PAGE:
However, some people are against Daylight Saving Time, as they have to adjust to a whole new sleeping schedule, which is difficult for those with sleeping disorders. It has been proven that people are at their most tired on the days after the clocks change, which is why productivity levels are low and traffic incidents see an increase during this time of year. This is why National Napping Day takes place on the day after Daylight Saving Time starts.

Monday, Mar. 14

  • National Napping Day
  • National Pi Day
  • National Potato Chip Day

Pi Day

Pi Day is observed every year on March 14, and it is a day to commemorate the mathematical constant of Pi. It is only a fun observance, and as such, businesses and schools are open as usual.

In the American month/day way of writing a date, Pi Day happens on 3/14. 3.14 are the first three digits of Pi. If you love maths, you can have your Pi Day celebrations at exactly 1:59 a.m or p.m, so that they happen at exactly 3.14159.

Some math lovers also celebrate Pi Approximation Day on July 22, as 22/7 is the fraction that represents Pi.

What is Pi?

Pi is a mathematical constant that defines the ratio of the circumference of a circle in relation to its diameter.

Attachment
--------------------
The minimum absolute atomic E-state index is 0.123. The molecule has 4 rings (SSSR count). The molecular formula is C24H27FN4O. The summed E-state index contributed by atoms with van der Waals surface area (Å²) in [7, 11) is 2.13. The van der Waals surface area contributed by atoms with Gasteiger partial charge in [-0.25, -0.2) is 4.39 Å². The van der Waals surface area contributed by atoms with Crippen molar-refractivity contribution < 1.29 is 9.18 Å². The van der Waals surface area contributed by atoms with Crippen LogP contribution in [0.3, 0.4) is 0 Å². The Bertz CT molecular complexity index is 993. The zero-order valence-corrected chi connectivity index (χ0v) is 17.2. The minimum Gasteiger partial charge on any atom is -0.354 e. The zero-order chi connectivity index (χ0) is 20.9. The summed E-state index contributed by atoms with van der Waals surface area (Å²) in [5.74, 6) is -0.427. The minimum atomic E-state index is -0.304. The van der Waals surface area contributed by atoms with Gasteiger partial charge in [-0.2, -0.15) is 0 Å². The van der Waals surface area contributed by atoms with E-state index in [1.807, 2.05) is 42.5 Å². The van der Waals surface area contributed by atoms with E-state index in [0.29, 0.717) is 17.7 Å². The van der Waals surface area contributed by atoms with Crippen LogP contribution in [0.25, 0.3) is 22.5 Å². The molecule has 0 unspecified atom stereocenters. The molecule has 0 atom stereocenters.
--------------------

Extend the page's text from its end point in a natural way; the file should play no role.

The first calculation of Pi was done by Archimedes, a mathematician in Ancient Greece, who determined the area of a circle by using the Pythagorean theorem.

Since then, Pi has been used throughout history by many different cultures, and it has become an essential part for calculations in many fields such as engineering, construction and physics.

Pi is an irrational and transcendental number, which means it can go on to infinity. In fact, currently, Pi has been calculated by scientists to over 1 trillion decimal places and counting. However, it is usually abbreviated to be used in problem-solving

The word Pi comes from the Greek word perimetros, which means circumference, and the Greek letter has been used to represent it since the 18th century.

History of Pi Day

In 1988 physicist Larry Shaw held the first Pi Day celebration at the San Francisco Exploratorium, a science museum. On that day, people commemorated Pi by having circular parades and eating fruit pies.

March 14 became officially recognized as National Pi Day in the United States by the House of Representatives on March 12, 2009.

Celebrating Pi Day

Many people celebrate Pi Day by eating pies and organizing pie-eating contests. There are also competitions to see who can recall Pi to the highest number of decimal places.

The San Francisco Exploratorium still hosts yearly celebrations on March 14, and they now include webcasts.

Pi facts

  • The exact area of a circumference can never be calculated because the exact value of Pi can never be calculated.

  • Emma Haruka Iwao spent four months calculating Pi to 31.4 million digits.

  • The world record for reciting Pi to the highest decimal places is held by Rajveer Meena, who in 2005 took 10 hours to recite Pi to 70,000 decimal places.